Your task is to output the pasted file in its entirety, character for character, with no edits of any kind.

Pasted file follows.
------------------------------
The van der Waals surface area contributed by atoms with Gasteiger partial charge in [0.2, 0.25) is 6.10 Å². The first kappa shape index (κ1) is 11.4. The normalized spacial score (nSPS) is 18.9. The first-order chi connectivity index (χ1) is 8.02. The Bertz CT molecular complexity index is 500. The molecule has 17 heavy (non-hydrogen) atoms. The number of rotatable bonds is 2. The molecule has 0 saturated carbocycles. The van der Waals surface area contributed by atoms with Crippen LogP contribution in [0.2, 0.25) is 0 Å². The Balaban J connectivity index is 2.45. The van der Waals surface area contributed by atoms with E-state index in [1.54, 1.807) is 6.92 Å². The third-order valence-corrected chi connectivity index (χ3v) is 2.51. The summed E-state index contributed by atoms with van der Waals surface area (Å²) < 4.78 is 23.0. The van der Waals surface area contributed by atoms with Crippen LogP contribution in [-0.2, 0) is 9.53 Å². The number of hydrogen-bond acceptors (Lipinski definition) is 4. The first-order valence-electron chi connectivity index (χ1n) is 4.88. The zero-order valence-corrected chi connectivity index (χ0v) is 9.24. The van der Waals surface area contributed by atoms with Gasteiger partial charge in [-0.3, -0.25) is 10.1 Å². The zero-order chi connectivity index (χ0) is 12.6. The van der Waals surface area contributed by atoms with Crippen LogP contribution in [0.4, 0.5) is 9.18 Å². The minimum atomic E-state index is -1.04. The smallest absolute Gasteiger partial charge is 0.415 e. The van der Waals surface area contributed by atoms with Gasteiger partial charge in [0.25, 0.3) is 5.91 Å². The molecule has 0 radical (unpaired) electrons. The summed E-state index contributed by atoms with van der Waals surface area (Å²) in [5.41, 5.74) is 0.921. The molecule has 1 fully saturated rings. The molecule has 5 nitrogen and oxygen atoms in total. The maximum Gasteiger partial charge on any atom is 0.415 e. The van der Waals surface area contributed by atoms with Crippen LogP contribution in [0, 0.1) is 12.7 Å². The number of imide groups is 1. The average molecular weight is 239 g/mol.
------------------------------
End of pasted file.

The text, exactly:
The van der Waals surface area contributed by atoms with Gasteiger partial charge in [0.2, 0.25) is 6.10 Å². The first kappa shape index (κ1) is 11.4. The normalized spacial score (nSPS) is 18.9. The first-order chi connectivity index (χ1) is 8.02. The Bertz CT molecular complexity index is 500. The molecule has 17 heavy (non-hydrogen) atoms. The number of rotatable bonds is 2. The molecule has 0 saturated carbocycles. The van der Waals surface area contributed by atoms with Crippen LogP contribution in [0.2, 0.25) is 0 Å². The Balaban J connectivity index is 2.45. The van der Waals surface area contributed by atoms with E-state index in [1.54, 1.807) is 6.92 Å². The third-order valence-corrected chi connectivity index (χ3v) is 2.51. The summed E-state index contributed by atoms with van der Waals surface area (Å²) < 4.78 is 23.0. The van der Waals surface area contributed by atoms with Crippen LogP contribution in [-0.2, 0) is 9.53 Å². The number of hydrogen-bond acceptors (Lipinski definition) is 4. The first-order valence-electron chi connectivity index (χ1n) is 4.88. The zero-order valence-corrected chi connectivity index (χ0v) is 9.24. The van der Waals surface area contributed by atoms with Gasteiger partial charge in [-0.3, -0.25) is 10.1 Å². The zero-order chi connectivity index (χ0) is 12.6. The van der Waals surface area contributed by atoms with Crippen LogP contribution in [0.4, 0.5) is 9.18 Å². The minimum atomic E-state index is -1.04. The smallest absolute Gasteiger partial charge is 0.415 e. The van der Waals surface area contributed by atoms with Gasteiger partial charge in [0.25, 0.3) is 5.91 Å². The molecule has 0 radical (unpaired) electrons. The summed E-state index contributed by atoms with van der Waals surface area (Å²) in [5.41, 5.74) is 0.921. The molecule has 1 fully saturated rings. The molecule has 5 nitrogen and oxygen atoms in total. The maximum Gasteiger partial charge on any atom is 0.415 e. The van der Waals surface area contributed by atoms with Crippen LogP contribution in [0, 0.1) is 12.7 Å². The number of imide groups is 1. The average molecular weight is 239 g/mol.